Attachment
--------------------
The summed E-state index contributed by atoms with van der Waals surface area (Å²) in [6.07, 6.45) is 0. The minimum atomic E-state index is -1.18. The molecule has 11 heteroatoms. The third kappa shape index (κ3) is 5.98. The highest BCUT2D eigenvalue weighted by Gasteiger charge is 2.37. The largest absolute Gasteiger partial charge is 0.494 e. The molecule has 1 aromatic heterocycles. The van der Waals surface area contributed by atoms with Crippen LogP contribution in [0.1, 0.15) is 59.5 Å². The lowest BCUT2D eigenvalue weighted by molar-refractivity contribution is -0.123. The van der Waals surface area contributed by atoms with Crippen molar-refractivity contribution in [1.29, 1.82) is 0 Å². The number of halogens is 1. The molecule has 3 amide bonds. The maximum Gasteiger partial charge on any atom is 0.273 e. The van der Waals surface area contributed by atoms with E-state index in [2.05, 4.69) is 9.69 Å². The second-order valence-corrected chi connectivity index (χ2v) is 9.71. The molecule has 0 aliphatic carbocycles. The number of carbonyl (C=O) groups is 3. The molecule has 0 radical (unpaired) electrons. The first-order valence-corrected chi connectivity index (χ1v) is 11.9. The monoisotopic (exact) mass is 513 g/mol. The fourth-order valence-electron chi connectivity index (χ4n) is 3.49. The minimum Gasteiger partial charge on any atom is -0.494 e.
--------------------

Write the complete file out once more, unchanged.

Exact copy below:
The summed E-state index contributed by atoms with van der Waals surface area (Å²) in [6.07, 6.45) is 0. The minimum atomic E-state index is -1.18. The molecule has 11 heteroatoms. The third kappa shape index (κ3) is 5.98. The highest BCUT2D eigenvalue weighted by Gasteiger charge is 2.37. The largest absolute Gasteiger partial charge is 0.494 e. The molecule has 1 aromatic heterocycles. The van der Waals surface area contributed by atoms with Crippen LogP contribution in [0.1, 0.15) is 59.5 Å². The lowest BCUT2D eigenvalue weighted by molar-refractivity contribution is -0.123. The van der Waals surface area contributed by atoms with Crippen molar-refractivity contribution in [1.29, 1.82) is 0 Å². The number of halogens is 1. The molecule has 3 amide bonds. The maximum Gasteiger partial charge on any atom is 0.273 e. The van der Waals surface area contributed by atoms with E-state index in [2.05, 4.69) is 9.69 Å². The second-order valence-corrected chi connectivity index (χ2v) is 9.71. The molecule has 0 aliphatic carbocycles. The number of carbonyl (C=O) groups is 3. The molecule has 0 radical (unpaired) electrons. The first-order valence-corrected chi connectivity index (χ1v) is 11.9. The monoisotopic (exact) mass is 513 g/mol. The fourth-order valence-electron chi connectivity index (χ4n) is 3.49. The minimum Gasteiger partial charge on any atom is -0.494 e.